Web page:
In a new interview, Mark Ulriksen — an artist best known for his work on New Yorker magazine — said he recently made the switch from traditional art to using an iPad Pro, and has been bragging about the conveniences of it.
A sample of Ulriksen’s iPad output.
“I’m now evangelical and I just…everybody iPad, Apple Pencil, Procreate. It’s great,” Ulriksen told Business Insider. Procreate is one of the more popular illustration apps on the iPad, offering a wide range of tools and Photoshop-style layering.
“I’m technologically illiterate and I’m still trying to learn how to paint,” the artist said earlier in the interview. “But I really wanted to eventually work digitally because it seems like that’s what the art buying public is looking for in the world of illustration these days, and I like the speed of it.”
As an example, he noted that he recently did a full-page vertical work for Mother Jones, but was suddenly asked to make a horizontal version for the Web. That took little more than an hour, whereas using older techniques would’ve taken a few days.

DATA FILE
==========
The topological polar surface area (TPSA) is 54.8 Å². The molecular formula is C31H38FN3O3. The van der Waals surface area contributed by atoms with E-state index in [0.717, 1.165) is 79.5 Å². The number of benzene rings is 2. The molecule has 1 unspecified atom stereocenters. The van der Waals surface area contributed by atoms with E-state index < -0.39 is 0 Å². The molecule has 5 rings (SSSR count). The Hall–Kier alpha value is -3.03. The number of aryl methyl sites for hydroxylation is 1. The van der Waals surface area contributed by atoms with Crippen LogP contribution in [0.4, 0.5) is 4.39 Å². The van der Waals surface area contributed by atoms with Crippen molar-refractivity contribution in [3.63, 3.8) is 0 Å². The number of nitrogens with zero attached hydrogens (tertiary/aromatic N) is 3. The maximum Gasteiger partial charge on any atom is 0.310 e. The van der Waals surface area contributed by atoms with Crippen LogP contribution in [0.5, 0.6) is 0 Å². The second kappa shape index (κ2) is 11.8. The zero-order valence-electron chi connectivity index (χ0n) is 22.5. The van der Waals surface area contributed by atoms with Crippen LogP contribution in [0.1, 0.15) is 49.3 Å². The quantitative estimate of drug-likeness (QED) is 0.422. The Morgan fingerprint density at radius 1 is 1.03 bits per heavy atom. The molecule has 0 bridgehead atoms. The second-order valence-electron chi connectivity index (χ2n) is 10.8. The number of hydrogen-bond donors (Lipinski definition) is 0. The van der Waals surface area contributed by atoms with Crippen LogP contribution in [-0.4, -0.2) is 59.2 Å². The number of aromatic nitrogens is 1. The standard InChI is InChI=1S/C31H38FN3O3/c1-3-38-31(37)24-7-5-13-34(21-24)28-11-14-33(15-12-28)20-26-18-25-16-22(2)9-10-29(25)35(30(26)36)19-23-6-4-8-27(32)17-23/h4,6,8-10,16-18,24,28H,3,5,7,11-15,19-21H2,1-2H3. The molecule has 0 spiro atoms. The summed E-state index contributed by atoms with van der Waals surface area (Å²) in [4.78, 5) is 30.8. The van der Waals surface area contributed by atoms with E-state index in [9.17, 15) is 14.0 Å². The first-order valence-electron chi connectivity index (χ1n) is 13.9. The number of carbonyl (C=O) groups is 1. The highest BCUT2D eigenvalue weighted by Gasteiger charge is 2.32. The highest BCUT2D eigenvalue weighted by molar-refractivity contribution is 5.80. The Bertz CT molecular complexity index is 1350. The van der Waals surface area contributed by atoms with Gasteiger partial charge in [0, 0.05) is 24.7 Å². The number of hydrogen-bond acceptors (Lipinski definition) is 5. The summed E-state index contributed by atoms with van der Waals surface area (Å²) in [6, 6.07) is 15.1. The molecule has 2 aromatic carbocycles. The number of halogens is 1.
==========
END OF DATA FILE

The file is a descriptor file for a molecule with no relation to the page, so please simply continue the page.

The switch to the iPad Pro, which happened last October, wasn’t entirely voluntary.
“For almost 20 years I did inside work for The New Yorker as well and then Conde Nast got a new creative director and it was out with the old in with the new and the new is all digital art,” said Ulriksen. “So almost all the The New Yorker art these days save for a couple of people, it’s digital.”
He noted however that on turning to Procreate, he discovered that effects he found mysterious in other artists’ work was relatively easy.
“And so all of a sudden it’s like, it’s the brushes! That’s how they do it,” said Ulriksen. “There’s texture brushes and there’s splatter brushes and there’s paint roller brushes,”
Apple has frequently marketed the illustration uses of the iPad Pro and Apple Pencil, ranging from simple markups to class projects and professional work. In fact the company recently brought Pencil support to its “budget” iPad line, hoping to making drawing a common task.